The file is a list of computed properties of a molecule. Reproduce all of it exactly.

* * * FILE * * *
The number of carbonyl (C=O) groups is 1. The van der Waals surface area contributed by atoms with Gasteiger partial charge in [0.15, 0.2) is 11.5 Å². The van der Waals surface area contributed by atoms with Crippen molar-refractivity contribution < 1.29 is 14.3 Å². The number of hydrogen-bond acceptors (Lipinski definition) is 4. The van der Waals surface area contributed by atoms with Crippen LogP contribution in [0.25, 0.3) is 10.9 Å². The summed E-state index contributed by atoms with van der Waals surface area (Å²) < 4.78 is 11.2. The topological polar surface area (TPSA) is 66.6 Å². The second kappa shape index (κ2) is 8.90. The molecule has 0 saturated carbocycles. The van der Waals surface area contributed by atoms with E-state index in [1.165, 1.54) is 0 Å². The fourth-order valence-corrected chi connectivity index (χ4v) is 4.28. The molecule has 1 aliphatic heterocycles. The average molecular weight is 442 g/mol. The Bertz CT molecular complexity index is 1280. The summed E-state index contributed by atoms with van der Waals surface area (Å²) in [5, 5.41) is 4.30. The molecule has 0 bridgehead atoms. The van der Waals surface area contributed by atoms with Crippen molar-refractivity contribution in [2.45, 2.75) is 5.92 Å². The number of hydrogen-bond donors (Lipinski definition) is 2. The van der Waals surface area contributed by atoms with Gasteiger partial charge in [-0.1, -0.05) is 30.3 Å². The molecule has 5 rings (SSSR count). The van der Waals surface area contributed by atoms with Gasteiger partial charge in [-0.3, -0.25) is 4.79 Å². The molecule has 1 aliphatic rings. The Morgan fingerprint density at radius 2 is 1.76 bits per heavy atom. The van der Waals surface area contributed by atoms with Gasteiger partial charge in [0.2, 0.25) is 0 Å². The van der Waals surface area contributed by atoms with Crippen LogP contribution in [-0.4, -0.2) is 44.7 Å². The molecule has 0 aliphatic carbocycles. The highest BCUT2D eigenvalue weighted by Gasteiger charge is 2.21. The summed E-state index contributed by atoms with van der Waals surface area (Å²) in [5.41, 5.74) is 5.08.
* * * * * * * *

The number of carbonyl (C=O) groups is 1. The van der Waals surface area contributed by atoms with Gasteiger partial charge in [0.15, 0.2) is 11.5 Å². The van der Waals surface area contributed by atoms with Crippen molar-refractivity contribution < 1.29 is 14.3 Å². The number of hydrogen-bond acceptors (Lipinski definition) is 4. The van der Waals surface area contributed by atoms with Crippen LogP contribution in [0.25, 0.3) is 10.9 Å². The summed E-state index contributed by atoms with van der Waals surface area (Å²) < 4.78 is 11.2. The topological polar surface area (TPSA) is 66.6 Å². The second kappa shape index (κ2) is 8.90. The molecule has 0 saturated carbocycles. The van der Waals surface area contributed by atoms with E-state index in [1.165, 1.54) is 0 Å². The fourth-order valence-corrected chi connectivity index (χ4v) is 4.28. The molecule has 1 aliphatic heterocycles. The average molecular weight is 442 g/mol. The Bertz CT molecular complexity index is 1280. The summed E-state index contributed by atoms with van der Waals surface area (Å²) in [5, 5.41) is 4.30. The molecule has 0 bridgehead atoms. The van der Waals surface area contributed by atoms with Crippen molar-refractivity contribution in [2.45, 2.75) is 5.92 Å². The number of hydrogen-bond donors (Lipinski definition) is 2. The van der Waals surface area contributed by atoms with Gasteiger partial charge in [-0.1, -0.05) is 30.3 Å². The molecule has 5 rings (SSSR count). The van der Waals surface area contributed by atoms with Gasteiger partial charge in [-0.3, -0.25) is 4.79 Å². The molecule has 1 aliphatic rings. The Morgan fingerprint density at radius 2 is 1.76 bits per heavy atom. The van der Waals surface area contributed by atoms with Gasteiger partial charge in [0.2, 0.25) is 0 Å². The van der Waals surface area contributed by atoms with Crippen LogP contribution in [-0.4, -0.2) is 44.7 Å². The molecule has 0 aliphatic carbocycles. The highest BCUT2D eigenvalue weighted by Gasteiger charge is 2.21. The summed E-state index contributed by atoms with van der Waals surface area (Å²) in [5.41, 5.74) is 5.08.